Tuesday, September 27, 2011
Economist Nouriel Roubini Who Predicted Global Depression Says - Economic Crises Will Lead To War
Monday, 26 Sep 2011 08:07 AM
By Julie Crawshaw
Economist Nouriel Roubini says fiscal austerity could bring economic calamity followed by war.
"I’m not predicting World War III but seriously, if there was a global financial crisis after the first one, then we go into depression: the political and social instability in Europe and other advanced economies is going to become extremely severe," Roubini tells Emerging Markets.
"In the 1930s, because we made a major policy mistake, we went through financial instability, defaults, currency devaluations, printing money, capital controls, trade wars, populism, a bunch of radical, populist, aggressive regimes coming to power from Germany to Italy to Spain to Japan, and then we ended up with World War II."
Roubini believes that increasing fiscal austerity at a time when private demand is falling again will lead to another global depression.
"We’re going to make exactly the same mistake like during the Great Depression, when we took away the fiscal stimulus too soon," says Roubini. “That is a huge risk right now."
Nor will China be exempt from economic ills. "China is going to have in two years its own hard landing," Roubini says.
"There’s so much overcapacity, from real estate to infrastructure to manufacturing that unless they change their growth model to rely more on consumption and less on fixed investment, eventually there will be a hard landing in China. So it’s not any more an issue of net exports."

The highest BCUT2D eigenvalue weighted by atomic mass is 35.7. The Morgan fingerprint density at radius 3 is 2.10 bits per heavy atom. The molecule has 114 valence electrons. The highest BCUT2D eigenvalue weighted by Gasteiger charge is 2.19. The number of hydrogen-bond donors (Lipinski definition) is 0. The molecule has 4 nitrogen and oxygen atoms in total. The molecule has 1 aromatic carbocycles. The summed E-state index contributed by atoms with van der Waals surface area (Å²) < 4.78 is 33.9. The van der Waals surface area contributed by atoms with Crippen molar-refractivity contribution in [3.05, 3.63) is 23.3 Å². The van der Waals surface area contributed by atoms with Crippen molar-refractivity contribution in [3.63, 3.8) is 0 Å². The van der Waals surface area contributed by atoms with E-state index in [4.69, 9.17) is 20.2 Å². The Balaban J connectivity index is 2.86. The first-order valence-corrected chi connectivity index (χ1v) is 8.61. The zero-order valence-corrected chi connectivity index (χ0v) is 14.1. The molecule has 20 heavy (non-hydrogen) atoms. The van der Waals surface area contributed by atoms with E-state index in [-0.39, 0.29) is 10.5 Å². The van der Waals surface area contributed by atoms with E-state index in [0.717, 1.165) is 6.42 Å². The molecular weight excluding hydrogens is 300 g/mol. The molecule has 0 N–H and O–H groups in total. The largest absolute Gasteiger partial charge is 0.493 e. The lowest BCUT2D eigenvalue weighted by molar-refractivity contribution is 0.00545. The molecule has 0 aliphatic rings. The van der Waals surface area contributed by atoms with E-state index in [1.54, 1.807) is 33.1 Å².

The Wall Street Journal reports China's massive economic-stimulus program has supported near double-digit growth, but also stoked inflation, piled up debt and fueled another unwelcome development: social unrest.
In 2010, China was rocked by 180,000 protests, riots and other mass incidents — more than four times the tally from a decade earlier.
Other experts paint a similar gloomy future.
Pacific Investment Management Co., which runs the world’s biggest bond fund, expects advanced economies to stall over the next year, with Europe sliding into recession, underscoring mounting investor concern about the global economic outlook.
There will be little to no economic growth in industrial nations during the coming 12 months as Europe’s economy shrinks by 1 percent to 2 percent and the U.S. stagnates, said Mohamed El-Erian, chief executive officer of Newport Beach, California-based Pimco. That will leave worldwide expansion at about 2.5 percent, less than the 4 percent forecast by the International Monetary Fund this year and next.